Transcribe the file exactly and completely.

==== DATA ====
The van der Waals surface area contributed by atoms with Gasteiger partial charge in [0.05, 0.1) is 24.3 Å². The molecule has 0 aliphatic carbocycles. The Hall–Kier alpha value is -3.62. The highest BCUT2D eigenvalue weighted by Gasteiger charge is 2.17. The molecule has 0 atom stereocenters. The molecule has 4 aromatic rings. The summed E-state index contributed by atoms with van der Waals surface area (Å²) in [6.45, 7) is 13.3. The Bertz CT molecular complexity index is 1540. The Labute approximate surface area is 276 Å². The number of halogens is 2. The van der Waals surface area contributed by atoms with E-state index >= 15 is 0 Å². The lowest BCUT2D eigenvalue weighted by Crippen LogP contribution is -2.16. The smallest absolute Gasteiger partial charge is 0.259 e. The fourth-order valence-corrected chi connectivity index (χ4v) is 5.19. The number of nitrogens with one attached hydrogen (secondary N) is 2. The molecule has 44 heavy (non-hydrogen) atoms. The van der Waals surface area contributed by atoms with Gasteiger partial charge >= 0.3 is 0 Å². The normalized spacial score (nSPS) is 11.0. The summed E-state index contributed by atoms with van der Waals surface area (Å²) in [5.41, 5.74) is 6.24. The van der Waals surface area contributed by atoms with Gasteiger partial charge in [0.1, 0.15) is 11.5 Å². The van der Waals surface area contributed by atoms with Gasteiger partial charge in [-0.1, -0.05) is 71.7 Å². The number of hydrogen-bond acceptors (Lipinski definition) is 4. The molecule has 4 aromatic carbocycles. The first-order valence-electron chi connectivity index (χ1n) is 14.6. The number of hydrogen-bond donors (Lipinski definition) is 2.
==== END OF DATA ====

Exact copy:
The van der Waals surface area contributed by atoms with Gasteiger partial charge in [0.05, 0.1) is 24.3 Å². The molecule has 0 aliphatic carbocycles. The Hall–Kier alpha value is -3.62. The highest BCUT2D eigenvalue weighted by Gasteiger charge is 2.17. The molecule has 0 atom stereocenters. The molecule has 4 aromatic rings. The summed E-state index contributed by atoms with van der Waals surface area (Å²) in [6.45, 7) is 13.3. The Bertz CT molecular complexity index is 1540. The Labute approximate surface area is 276 Å². The number of halogens is 2. The van der Waals surface area contributed by atoms with E-state index >= 15 is 0 Å². The lowest BCUT2D eigenvalue weighted by Crippen LogP contribution is -2.16. The smallest absolute Gasteiger partial charge is 0.259 e. The fourth-order valence-corrected chi connectivity index (χ4v) is 5.19. The number of nitrogens with one attached hydrogen (secondary N) is 2. The molecule has 44 heavy (non-hydrogen) atoms. The van der Waals surface area contributed by atoms with Gasteiger partial charge >= 0.3 is 0 Å². The normalized spacial score (nSPS) is 11.0. The summed E-state index contributed by atoms with van der Waals surface area (Å²) in [5.41, 5.74) is 6.24. The van der Waals surface area contributed by atoms with Gasteiger partial charge in [0.1, 0.15) is 11.5 Å². The van der Waals surface area contributed by atoms with Gasteiger partial charge in [-0.1, -0.05) is 71.7 Å². The number of hydrogen-bond acceptors (Lipinski definition) is 4. The molecule has 4 aromatic carbocycles. The first-order valence-electron chi connectivity index (χ1n) is 14.6. The number of hydrogen-bond donors (Lipinski definition) is 2.